Human Remains and Violence: An Interdisciplinary Journal
Overriding politics and injustices
Vilho Amukwaya Shigwedha

In October 2011, twenty skulls of the Herero and Nama people were repatriated from Germany to Namibia. So far, fifty-five skulls and two human skeletons have been repatriated to Namibia and preparations for the return of more skulls from Germany were at an advanced stage at the time of writing this article. Nonetheless, the skulls and skeletons that were returned from Germany in the past have been disappointingly laden with complexities and politics, to such an extent that they have not yet been handed over to their respective communities for mourning and burials. In this context, this article seeks to investigate the practice of ‘anonymising’ the presence of human remains in society by exploring the art and politics of the Namibian state’s memory production and sanctioning in enforcing restrictions on the affected communities not to perform, as they wish, their cultural and ritual practices for the remains of their ancestors.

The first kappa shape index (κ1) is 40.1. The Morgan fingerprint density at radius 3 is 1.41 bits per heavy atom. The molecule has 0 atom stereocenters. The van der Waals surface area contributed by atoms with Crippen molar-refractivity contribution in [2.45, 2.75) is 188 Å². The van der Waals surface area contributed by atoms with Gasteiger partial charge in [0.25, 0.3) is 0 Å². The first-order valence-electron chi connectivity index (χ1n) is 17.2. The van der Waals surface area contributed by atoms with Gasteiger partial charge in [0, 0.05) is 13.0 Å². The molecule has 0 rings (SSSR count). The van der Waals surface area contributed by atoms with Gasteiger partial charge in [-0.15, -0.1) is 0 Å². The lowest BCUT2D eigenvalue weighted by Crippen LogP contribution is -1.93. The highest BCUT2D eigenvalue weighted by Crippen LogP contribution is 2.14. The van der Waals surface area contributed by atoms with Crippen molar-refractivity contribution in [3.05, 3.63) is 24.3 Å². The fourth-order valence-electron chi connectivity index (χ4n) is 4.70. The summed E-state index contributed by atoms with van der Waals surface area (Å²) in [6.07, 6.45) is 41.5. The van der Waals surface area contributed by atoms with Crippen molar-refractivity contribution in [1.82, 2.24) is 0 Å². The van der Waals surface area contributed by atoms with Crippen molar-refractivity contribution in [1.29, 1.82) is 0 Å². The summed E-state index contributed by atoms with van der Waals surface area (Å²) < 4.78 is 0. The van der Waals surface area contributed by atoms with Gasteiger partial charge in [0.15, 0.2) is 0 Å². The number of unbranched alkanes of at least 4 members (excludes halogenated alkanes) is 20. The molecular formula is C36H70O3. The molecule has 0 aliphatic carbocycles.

Human Remains and Violence: An Interdisciplinary Journal
The fate of Namibian skulls in the Alexander Ecker Collection in Freiburg
Reinhart Kößler